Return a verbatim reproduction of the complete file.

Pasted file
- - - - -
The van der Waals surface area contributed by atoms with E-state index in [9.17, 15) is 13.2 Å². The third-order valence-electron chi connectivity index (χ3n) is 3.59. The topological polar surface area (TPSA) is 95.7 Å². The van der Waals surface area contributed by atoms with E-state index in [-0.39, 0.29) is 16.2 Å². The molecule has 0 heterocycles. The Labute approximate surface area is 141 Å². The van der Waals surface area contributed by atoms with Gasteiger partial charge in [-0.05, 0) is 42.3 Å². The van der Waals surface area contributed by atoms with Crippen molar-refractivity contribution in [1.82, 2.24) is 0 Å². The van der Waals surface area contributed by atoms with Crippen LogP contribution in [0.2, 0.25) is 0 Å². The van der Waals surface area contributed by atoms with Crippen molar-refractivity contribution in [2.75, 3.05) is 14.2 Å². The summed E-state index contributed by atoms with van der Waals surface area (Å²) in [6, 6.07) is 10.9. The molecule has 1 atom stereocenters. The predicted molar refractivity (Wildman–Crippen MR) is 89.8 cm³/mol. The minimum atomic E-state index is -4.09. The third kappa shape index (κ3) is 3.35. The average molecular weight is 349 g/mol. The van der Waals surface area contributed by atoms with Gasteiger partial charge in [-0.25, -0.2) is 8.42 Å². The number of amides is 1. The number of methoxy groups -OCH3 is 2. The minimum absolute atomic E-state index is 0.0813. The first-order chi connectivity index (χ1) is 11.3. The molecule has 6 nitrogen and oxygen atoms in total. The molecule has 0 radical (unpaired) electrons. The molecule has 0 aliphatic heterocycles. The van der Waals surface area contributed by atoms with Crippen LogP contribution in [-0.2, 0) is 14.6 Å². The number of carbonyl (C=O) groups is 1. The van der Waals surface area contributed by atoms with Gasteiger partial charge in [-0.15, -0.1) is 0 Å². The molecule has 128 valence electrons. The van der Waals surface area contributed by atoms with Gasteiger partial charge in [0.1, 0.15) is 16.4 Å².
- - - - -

The van der Waals surface area contributed by atoms with E-state index in [9.17, 15) is 13.2 Å². The third-order valence-electron chi connectivity index (χ3n) is 3.59. The topological polar surface area (TPSA) is 95.7 Å². The van der Waals surface area contributed by atoms with E-state index in [-0.39, 0.29) is 16.2 Å². The molecule has 0 heterocycles. The Labute approximate surface area is 141 Å². The van der Waals surface area contributed by atoms with Gasteiger partial charge in [-0.05, 0) is 42.3 Å². The van der Waals surface area contributed by atoms with Crippen molar-refractivity contribution in [1.82, 2.24) is 0 Å². The van der Waals surface area contributed by atoms with Crippen LogP contribution in [0.2, 0.25) is 0 Å². The van der Waals surface area contributed by atoms with Crippen molar-refractivity contribution in [2.75, 3.05) is 14.2 Å². The summed E-state index contributed by atoms with van der Waals surface area (Å²) in [6, 6.07) is 10.9. The molecule has 1 atom stereocenters. The predicted molar refractivity (Wildman–Crippen MR) is 89.8 cm³/mol. The minimum atomic E-state index is -4.09. The third kappa shape index (κ3) is 3.35. The average molecular weight is 349 g/mol. The van der Waals surface area contributed by atoms with Gasteiger partial charge in [-0.25, -0.2) is 8.42 Å². The number of amides is 1. The number of methoxy groups -OCH3 is 2. The minimum absolute atomic E-state index is 0.0813. The first-order chi connectivity index (χ1) is 11.3. The molecule has 6 nitrogen and oxygen atoms in total. The molecule has 0 radical (unpaired) electrons. The molecule has 0 aliphatic heterocycles. The van der Waals surface area contributed by atoms with Crippen LogP contribution in [-0.2, 0) is 14.6 Å². The number of carbonyl (C=O) groups is 1. The van der Waals surface area contributed by atoms with Gasteiger partial charge in [-0.15, -0.1) is 0 Å². The molecule has 128 valence electrons. The van der Waals surface area contributed by atoms with Gasteiger partial charge in [0.1, 0.15) is 16.4 Å².